Thursday 21 November 2019

Nicholas Roche: 'Every single day left is going to be suited to aggressive riding'

Nicolas Roche - Tour diary

With the Tour's second rest day upon us, my room-mate Roman Kreuziger and I took our time getting up this morning, watching a bit of TV before heading down to breakfast.

Nicholas Roche - Tour diary

Monday, July 15 – Rest Day: Vaucluse

As the Euskaltel and Europcar teams were also staying in our hotel, there were a lot of fans around the team bus this morning, so we posed for a few photos and signed a few autographs before heading off for an hour-and-a-half training spin.

For some reason, today seems to be one of those days that drags on interminably. Some riders reckon they'd prefer to have no second rest day and just get the Tour over a day quicker, but I'm not sure about that. I think today was well earned.

With 62 hours of racing in my legs in the past fortnight, I could feel my eyes closing at the lunch table and dragged my weary body back to my room for an hour's nap.

After a quick shower and shave, I began to feel mildly normal again and came back down to the lobby where some Irish supporters had turned up to see me. A French-based Irish family called the Mohans first called to my hotel to wish me good luck on the 2009 Tour and they've been doing it ever since.


Today they brought me a nice bottle of wine from their region in Bergerac and I also got a few photos with the McGlinchey family, whose young son was a bit disappointed to learn that I was a cyclist and not a Formula One driver. I also had a nice letter waiting for me from the O'Sullivans from Cork. They had turned up in the hope of seeing me but as I was asleep, they left a note wishing me good luck.

There have been loads of Irish flags on the roads every day. Thursday's stage, with a double ascent of Alpe d'Huez, should be huge and has already seen Irish fans organise their own gathering on corner number 10 of the iconic, switchback-laden climb.

'Irish Corner' should be a bit of craic and I'm really looking forward to riding past them on Thursday.

My agent Andrew McQuaid also called this afternoon for a coffee. He said he's never seen me look so healthy in the third week of a Grand Tour, which is possibly true. In 2011, I was completely run down and you could see it in the results. I dropped from 10th to 22nd in the last week. Last year I also had a tough day in the last time trial and drifted down the overall standings.

This year I've had tough days too but it's been a bit different. When you're riding for the overall you have to be focused and 100pc concentrated for three weeks. This year I'm riding to try and help my team leader Alberto Contador win the Tour and while it's been just as hard on the bike, I've noticed a bit of a difference off the bike.

When you're nervous about defending your place on GC every day for three weeks it takes a lot out of you. You think about it all the time. What's going to happen? Where is the next attack going to come from? What if I puncture with 5km to go? There's a lot of pressure there. Now, if I puncture with 5km to go, I change the wheel and that's it. If I lose time it doesn't matter once I'm there again the next day to help the team.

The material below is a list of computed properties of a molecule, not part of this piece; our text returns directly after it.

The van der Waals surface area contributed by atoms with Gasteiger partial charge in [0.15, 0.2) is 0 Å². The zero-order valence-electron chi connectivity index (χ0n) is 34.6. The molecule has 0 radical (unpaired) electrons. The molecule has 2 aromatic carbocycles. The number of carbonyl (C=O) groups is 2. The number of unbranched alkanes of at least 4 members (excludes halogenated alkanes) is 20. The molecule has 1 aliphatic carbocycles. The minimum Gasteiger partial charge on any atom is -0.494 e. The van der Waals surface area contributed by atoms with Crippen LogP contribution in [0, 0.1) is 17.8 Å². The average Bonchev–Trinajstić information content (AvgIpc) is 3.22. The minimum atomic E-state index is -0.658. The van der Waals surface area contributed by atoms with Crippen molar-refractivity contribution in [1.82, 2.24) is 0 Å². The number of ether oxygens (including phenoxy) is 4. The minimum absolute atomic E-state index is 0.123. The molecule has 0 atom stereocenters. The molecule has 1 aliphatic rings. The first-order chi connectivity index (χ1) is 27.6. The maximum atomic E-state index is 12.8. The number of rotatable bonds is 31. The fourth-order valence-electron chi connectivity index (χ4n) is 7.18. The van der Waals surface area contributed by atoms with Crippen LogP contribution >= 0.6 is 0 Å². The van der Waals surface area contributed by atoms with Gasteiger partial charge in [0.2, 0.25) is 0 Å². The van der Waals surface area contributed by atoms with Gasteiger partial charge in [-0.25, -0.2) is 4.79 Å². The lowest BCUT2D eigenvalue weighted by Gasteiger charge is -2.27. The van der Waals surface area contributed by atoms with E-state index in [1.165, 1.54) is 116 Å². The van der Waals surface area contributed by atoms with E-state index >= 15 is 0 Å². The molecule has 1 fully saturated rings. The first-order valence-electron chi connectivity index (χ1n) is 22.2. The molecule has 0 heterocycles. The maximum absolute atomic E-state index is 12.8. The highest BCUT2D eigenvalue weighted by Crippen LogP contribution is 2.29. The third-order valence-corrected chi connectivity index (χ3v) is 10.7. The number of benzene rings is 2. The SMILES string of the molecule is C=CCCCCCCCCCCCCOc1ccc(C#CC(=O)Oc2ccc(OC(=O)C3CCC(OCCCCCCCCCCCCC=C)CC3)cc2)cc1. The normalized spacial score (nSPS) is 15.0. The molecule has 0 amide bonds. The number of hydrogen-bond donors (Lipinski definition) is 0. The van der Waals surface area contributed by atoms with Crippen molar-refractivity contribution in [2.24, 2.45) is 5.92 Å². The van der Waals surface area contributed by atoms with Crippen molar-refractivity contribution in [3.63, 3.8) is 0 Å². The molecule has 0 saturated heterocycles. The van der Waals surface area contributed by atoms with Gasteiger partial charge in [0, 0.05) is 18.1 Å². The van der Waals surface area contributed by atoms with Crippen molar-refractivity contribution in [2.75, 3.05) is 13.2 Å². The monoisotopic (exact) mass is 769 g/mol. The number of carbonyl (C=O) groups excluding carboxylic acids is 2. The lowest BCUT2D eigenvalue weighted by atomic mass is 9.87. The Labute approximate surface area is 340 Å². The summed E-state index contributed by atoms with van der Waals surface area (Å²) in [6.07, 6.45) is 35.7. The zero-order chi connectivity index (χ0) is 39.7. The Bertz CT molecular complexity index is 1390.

As a GC rider, you're churning things over in your head for hours after a stage. This year, even though I'm still knackered afterwards, once I've recovered I can relax and almost switch off until the next morning.

I'm not looking forward to tomorrow morning's start, however, as we have a second-category mountain straight away and there are sure to be plenty of teams willing to throw men up the road to liven the race up.

Coming into the third week there are a lot of riders with aspirations of a podium place. Last year, with 'Wiggo' and Chris Froome dominating, there was only space for one more and Vincenzo Nibali looked the only likely candidate. Although Froome is dominating again, this Tour has been pretty crazy and there has been something happening every day.

Every single day that's left is going to be suited to aggressive riding and it will be a tough physical and tactical battle. Although the only time I've seen him so far is when we ended up in the same lift for a couple of minutes last week, I think my cousin Dan Martin will be up there again this week. There are a few very hard days in a row and although he was dropped from the front group on Mont Ventoux, it was a single-mountain day.

Dan is a pure climber and I think the next few days, where there are more mountains in a row, will suit him better. He could well move up from his current position of 11th overall or even win another stage.

But before all that, there is some more resting to be done and as Roman lies on his bed with his legs raised up against the wall, I'm due for a massage next. It's a tough life, this cycling lark.

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